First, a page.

Tag Archives: Ecologist

penny’s gardening blog: why it’s good to grow your own cut flowers & herbs

penny

Growing your own is fun, gets you outside and is good exercise. Herbs and flowers encourage bees and butterflies into your garden. Our Riverford Box to Grow flower kit provides you with an instant cut flower garden and within weeks you’ll be picking flowers for several months to bring into your home and give to friends. Our herb kits will bring you handfuls of fresh aromatic culinary flavours to add to your meals and mix in with your cut flowers.

Lorna and Julien 028

So if you like a project, there are just a few days left to order our Riverford Flower Box to Grow & Herb Box to Grow. Shop bought flowers are expensive and often the choice is pretty dull. The majority of flowers sold in this country are air freighted from Africa and Columbia. Whilst you think you may be supporting the people in these poor third world countries,  the risk is that they are mostly women and children, poorly paid and the workers suffer from the chemicals used.  Plus you don’t have the pleasure of watching your seeds and plants growing steadily in pots, on window sills or in your garden.

Any of you that tried them last year may have had mixed results due to the bad weather we all experienced, however weather conditions this year are already more favourable. We have also got some new additions to what’s in the box this year – the seedlings are bigger and stronger and we have worked on the packaging so that when the plants are in transit they are more stable. We’ve got some new varieties so now you get some Dahlias and Ammi’s in the mix. All round a much better mix with plenty of bee- and butterfly-friendly varieties.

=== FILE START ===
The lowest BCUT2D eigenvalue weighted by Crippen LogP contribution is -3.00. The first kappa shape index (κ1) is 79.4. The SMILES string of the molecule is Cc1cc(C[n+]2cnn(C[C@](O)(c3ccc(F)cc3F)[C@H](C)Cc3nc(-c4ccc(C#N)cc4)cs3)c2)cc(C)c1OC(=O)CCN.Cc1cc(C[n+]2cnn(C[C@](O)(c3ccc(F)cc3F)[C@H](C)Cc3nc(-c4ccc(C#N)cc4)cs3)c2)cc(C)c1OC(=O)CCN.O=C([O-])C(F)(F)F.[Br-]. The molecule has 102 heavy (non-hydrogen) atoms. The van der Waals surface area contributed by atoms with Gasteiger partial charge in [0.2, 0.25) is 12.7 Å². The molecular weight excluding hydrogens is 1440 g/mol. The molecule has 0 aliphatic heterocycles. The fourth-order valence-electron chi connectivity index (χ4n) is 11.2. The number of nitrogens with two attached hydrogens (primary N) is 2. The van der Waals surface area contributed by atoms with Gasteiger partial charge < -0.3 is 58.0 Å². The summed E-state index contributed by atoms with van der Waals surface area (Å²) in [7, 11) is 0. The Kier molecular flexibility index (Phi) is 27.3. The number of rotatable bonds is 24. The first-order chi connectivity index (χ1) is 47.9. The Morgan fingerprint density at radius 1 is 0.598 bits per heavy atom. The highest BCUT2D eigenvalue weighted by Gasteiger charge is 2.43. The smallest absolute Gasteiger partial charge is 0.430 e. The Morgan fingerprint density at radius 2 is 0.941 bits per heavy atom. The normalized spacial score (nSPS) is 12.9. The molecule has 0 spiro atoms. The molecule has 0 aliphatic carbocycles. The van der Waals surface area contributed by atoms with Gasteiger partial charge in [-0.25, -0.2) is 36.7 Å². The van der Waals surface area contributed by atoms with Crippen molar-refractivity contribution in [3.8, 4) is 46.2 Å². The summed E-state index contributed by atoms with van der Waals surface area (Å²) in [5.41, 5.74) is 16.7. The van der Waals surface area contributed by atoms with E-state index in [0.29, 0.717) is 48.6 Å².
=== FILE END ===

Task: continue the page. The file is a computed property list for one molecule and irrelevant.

Environmental impact

I read an article by Pat Thomas, called Behind the Label, in the Ecologist back in 2009, which I feel sums up the problem with imported flowers. Although conditions have improved greatly since the article was written, I still feel that it illustrates why growing your own for a bit of fun is better than buying imported flowers from further afield – when the floriculture industry first moved in to Kenya, to Lake Naivasha (where the majority of Kenyan flowers are grown), the lake shrunk to half its original size and the water levels dropped three metres. Due to irrigation of the flowers grown on its shores, its native hippos were threatened by the pollution in the lake and fish catches are dwindling (putting local fishermen out of business).

Since the article was written there have been improvements to conditions in the area, however I still feel strongly that it is best to grow your own locally rather than fly them in from all over the world. To see more on improvements since 2009 click here.